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Action Affecting Export Privileges; FRANK CURIC, In the Matter of: Frank Curic, Bisce Polje, BB, 88104 Mostar, Bosnia Herzegovina, Respondent; Order

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Information about this document as published in the Federal Register.

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Start Preamble

The Bureau of Industry and Security, United States Department of Commerce (“BIS”), having initiated an administrative proceeding against Frank Curic, (“Curic”), pursuant to section 13(c) of the Export Administration Act of 1979, as amended (50 U.S.C. app. §§ 2401-2420 (2000)) (“Act”),[1] and the Export Administration Regulations (currently codified at 15 CFR parts 730-774 (2002)) (“Regulations”), [2] based on the charging letter issued to Curic that alleged that Curic violated the Regulations on three occasions. Specially, the charges are:

1. One Violation of 15 CFR 764.2(c)—Attempting To Export a Shotgun Without the Required License: On or about July 31, 2000, Curic attempted to export a Mossberg shotgun with a barrel length of at least 18 inches but less than 24 inches (the “shotgun”), an item subject to the Regulations and covered by export control classification number 0A984, from the United States to Bosnia and Herzegovina without obtaining an export license from the Department of Commerce as required by Section 742.7(a) of the Regulations.

2. One violation of 15 CFR 764.2(e)—Concealing a Shotgun with Knowledge that a Violation of the Regulations Was Intended to Occur: In connection with the attempted export referenced above, Curic concealed the shotgun knowing that the shotgun would be exported from the United States in violation of the Regulations. Pursuant to section 742.7(a) of the Regulations, an export license was required to export the shotgun, an item subject to the Regulations and covered by export control classification number 0A984, from the United States to Bosnia and Herzegovina. Curic knew that an export license was required from the Department of Commerce to export the shotgun to Bosnia and Herzegovina. However, Curic did not obtain a license to export the item.

3. One Violation of 15 CFR 764.2(g)(1)—Making a Material Misrepresentation on a Shipper's Export Declaration: In connection with the attempted export referenced above, Curic, through a freight forwarder, made a material misrepresentation to the United States Government by filing or causing to be filed a Shipper's Export Declaration [3] that stated falsely that Curic's vehicle would be “unpacked,” i.e., would not contain any personal belongings or other effects, when it was exported from the United States to Bosnia and Herzegovina and that license exception BAG authorized the export. In response to Curic's statement that his vehicle would be unpacked, the freight forwarder prepared and filed a Shipper's Export Declaration that stated “1 unpacked Lincoln Town Car” was being exported to Bosnia and Herzegovina under license exception BAG. These statements were false as Curic packed this vehicle with his belongings, including the shotgun, before attempting to export it. An export license was required for the export of the shotgun to Bosnia and Herzegovina.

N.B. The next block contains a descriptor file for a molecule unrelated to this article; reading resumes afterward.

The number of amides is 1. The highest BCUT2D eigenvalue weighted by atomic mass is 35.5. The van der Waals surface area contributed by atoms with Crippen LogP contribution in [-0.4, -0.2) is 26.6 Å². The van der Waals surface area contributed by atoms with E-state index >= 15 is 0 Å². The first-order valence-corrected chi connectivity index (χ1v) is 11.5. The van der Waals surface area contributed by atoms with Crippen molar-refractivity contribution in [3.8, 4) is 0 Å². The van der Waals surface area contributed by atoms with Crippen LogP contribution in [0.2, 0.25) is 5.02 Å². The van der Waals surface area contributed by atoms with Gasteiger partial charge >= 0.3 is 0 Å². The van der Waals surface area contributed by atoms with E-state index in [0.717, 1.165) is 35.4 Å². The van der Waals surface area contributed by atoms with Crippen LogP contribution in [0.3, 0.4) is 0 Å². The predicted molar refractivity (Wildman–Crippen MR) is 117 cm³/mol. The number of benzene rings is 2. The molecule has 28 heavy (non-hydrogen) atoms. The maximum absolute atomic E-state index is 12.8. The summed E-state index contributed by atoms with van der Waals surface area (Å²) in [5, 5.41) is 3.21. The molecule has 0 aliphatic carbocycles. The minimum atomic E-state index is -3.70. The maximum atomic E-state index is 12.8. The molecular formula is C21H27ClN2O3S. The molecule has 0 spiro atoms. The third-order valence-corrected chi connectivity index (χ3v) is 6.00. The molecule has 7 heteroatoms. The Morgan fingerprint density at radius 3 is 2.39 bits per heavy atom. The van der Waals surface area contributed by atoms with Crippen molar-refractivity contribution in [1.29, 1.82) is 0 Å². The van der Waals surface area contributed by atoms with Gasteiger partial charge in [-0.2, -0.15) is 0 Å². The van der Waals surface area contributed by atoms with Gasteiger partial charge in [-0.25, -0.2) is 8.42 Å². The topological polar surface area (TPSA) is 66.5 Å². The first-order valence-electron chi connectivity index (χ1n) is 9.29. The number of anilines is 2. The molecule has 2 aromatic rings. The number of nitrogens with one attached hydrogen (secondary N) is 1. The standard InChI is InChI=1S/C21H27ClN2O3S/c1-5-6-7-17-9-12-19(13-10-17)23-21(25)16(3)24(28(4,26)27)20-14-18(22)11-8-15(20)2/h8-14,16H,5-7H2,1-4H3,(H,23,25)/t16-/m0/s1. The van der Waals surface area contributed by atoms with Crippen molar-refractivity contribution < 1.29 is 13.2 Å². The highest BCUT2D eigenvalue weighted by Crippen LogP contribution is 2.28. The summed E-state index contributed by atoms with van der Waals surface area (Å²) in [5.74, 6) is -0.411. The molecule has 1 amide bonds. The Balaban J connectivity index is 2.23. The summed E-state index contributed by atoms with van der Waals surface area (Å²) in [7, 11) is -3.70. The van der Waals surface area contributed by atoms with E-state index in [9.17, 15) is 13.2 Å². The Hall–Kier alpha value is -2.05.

BIS and Curic having entered into a Settlement Agreement pursuant to section 766.18(b) of the Regulations whereby they agreed to settle this matter in accordance with the terms and conditions set forth therein, and the terms of the Settlement Agreement having been approved by me;

It is therefore Ordered

First, that for a period of three years from the date of this Order, Curic, and when acting for or on behalf of Curic, his representatives, agents, assigns or employees (“denied person”) may not, directly or indirectly, participate in any way in any transaction involving any commodity, software, or technology (hereinafter collectively referred to as “item”) exported or to be exported from the United States that is subject to the Regulations, or in any other activity subject to the Regulations, including, but not limited to:

A. Applying for, obtaining, or using any license, License Exception, or export control document;

B. Carrying on negotiations concerning, or ordering, buying, receiving, using, selling, delivering, storing, disposing of, forwarding, transporting, financing, or otherwise servicing in any way, any transaction involving any item exported or to be exported from the United States that is subject to the regulations, or in any other activity subject to the Regulations; or